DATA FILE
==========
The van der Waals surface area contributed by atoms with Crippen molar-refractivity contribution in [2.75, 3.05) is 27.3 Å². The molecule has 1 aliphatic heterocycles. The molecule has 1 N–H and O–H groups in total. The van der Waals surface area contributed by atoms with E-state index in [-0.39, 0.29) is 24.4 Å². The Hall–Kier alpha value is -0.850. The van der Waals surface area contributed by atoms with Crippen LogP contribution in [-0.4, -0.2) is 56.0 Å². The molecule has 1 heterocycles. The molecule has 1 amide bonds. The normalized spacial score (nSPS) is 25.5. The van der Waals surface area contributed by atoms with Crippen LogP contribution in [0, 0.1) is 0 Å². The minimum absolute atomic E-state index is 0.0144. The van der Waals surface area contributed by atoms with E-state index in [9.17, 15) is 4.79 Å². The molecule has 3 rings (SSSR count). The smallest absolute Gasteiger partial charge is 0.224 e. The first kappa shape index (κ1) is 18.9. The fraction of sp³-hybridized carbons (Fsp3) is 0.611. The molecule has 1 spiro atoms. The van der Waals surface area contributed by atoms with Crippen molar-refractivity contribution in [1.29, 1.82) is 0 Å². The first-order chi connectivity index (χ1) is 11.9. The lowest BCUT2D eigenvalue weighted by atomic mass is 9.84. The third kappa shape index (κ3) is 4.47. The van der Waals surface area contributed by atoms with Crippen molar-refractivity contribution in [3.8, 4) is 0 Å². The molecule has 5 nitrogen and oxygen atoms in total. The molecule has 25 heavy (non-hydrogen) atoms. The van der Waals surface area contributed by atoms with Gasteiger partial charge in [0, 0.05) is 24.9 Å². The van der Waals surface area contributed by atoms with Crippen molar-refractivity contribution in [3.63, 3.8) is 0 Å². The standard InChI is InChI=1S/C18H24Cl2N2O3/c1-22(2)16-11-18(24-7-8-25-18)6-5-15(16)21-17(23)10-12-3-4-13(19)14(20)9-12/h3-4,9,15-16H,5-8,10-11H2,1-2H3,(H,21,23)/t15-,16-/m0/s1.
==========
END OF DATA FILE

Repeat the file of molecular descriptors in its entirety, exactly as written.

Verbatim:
The van der Waals surface area contributed by atoms with Crippen molar-refractivity contribution in [2.75, 3.05) is 27.3 Å². The molecule has 1 aliphatic heterocycles. The molecule has 1 N–H and O–H groups in total. The van der Waals surface area contributed by atoms with E-state index in [-0.39, 0.29) is 24.4 Å². The Hall–Kier alpha value is -0.850. The van der Waals surface area contributed by atoms with Crippen LogP contribution in [-0.4, -0.2) is 56.0 Å². The molecule has 1 heterocycles. The molecule has 1 amide bonds. The normalized spacial score (nSPS) is 25.5. The van der Waals surface area contributed by atoms with Crippen LogP contribution in [0, 0.1) is 0 Å². The minimum absolute atomic E-state index is 0.0144. The van der Waals surface area contributed by atoms with E-state index in [9.17, 15) is 4.79 Å². The molecule has 3 rings (SSSR count). The smallest absolute Gasteiger partial charge is 0.224 e. The first kappa shape index (κ1) is 18.9. The fraction of sp³-hybridized carbons (Fsp3) is 0.611. The molecule has 1 spiro atoms. The van der Waals surface area contributed by atoms with Crippen molar-refractivity contribution in [1.29, 1.82) is 0 Å². The first-order chi connectivity index (χ1) is 11.9. The lowest BCUT2D eigenvalue weighted by atomic mass is 9.84. The third kappa shape index (κ3) is 4.47. The van der Waals surface area contributed by atoms with Crippen molar-refractivity contribution in [3.8, 4) is 0 Å². The molecule has 5 nitrogen and oxygen atoms in total. The molecule has 25 heavy (non-hydrogen) atoms. The van der Waals surface area contributed by atoms with Gasteiger partial charge in [0, 0.05) is 24.9 Å². The van der Waals surface area contributed by atoms with Crippen molar-refractivity contribution in [3.63, 3.8) is 0 Å². The standard InChI is InChI=1S/C18H24Cl2N2O3/c1-22(2)16-11-18(24-7-8-25-18)6-5-15(16)21-17(23)10-12-3-4-13(19)14(20)9-12/h3-4,9,15-16H,5-8,10-11H2,1-2H3,(H,21,23)/t15-,16-/m0/s1.